Also on June 19, 2018, the Canadian government launched national consultations on digital and data transformation. The first roundtable discussion between the government and various stakeholders took place in Ottawa on the same day. These roundtables will continue as part of the consultation process across the country throughout the summer, and citizens are also invited to submit responses online. Although the consultation is still in its early days, it appears that there is an appetite in Canada to go beyond GDPR. Former Information and Privacy Commissioner for the Canadian province of Ontario, Dr. Ann Cavoukian, said that “It would be almost like a step back for us not to raise the bar,” and some industry experts are arguing for the new rules to require Canadian companies to undertake independent audits to certify compliance with the new data privacy laws, which goes beyond current GDPR requirements.
Ready or not, Canadian business may face sanctions under EU’s new privacy law
Experts say many Canadian firm have only recently become aware that they may be covered by new EU policy
Any Canadian business that collects personal information about residents of the European Union — whether they’re tourists, students or online customers — risks maximum fines of $30 million or more if they violate a sweeping new EU privacy law that takes effect Friday.
But privacy experts say many small- and mid-sized Canadian companies have only recently become aware that they may be covered by the EU’s General Data Protection Regulation, which was adopted by the 27-country regional government in 2016 with a two-year delay before enforcement starting on May 25, 2018.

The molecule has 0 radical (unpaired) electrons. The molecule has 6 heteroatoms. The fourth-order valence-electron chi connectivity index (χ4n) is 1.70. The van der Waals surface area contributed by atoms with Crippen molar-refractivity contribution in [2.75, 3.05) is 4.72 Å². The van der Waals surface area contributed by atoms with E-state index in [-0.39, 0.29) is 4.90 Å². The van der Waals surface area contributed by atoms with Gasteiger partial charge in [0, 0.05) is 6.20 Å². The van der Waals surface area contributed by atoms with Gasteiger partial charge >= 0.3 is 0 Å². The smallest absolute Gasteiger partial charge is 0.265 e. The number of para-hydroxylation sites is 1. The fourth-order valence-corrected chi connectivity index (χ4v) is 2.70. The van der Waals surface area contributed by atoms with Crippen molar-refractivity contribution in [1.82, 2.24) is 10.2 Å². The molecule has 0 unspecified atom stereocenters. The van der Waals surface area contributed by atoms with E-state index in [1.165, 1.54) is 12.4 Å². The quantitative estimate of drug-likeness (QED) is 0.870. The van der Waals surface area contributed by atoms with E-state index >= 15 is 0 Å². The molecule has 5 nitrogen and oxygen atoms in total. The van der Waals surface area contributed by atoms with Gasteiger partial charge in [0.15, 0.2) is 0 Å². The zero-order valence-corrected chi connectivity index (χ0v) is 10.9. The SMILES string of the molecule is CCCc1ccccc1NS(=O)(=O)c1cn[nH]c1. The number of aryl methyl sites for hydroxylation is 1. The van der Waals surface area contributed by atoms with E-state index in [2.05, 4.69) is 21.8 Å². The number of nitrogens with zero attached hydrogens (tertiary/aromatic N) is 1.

“Anybody that is collecting personal data from European residents — not only citizens — needs to comply with this,” Ale Brown, founder of Kirke Management Consulting, said in a phone interview from Vancouver.
That’s equally true for a boutique fashion company selling purses, a university with students from a European country or a website using cookies or other information tracking features, she said. The GDPR could even affect small tourism-related business such as a resort or tour operator, because they have guests from all over the world.
Besides having potentially hefty fines, the GDPR’s scope is also sweeping.
It covers everything from giving people an opportunity to obtain, correct or remove personal data about themselves, to outlining rules for disclosing security breaches, to providing easily understood privacy policies and terms of service.
One of the criticisms of GDPR has been that it could impose higher administrative costs on every company that wants to comply with the rules — plus the potentially devastating impact of being hit with a fine for violating the law.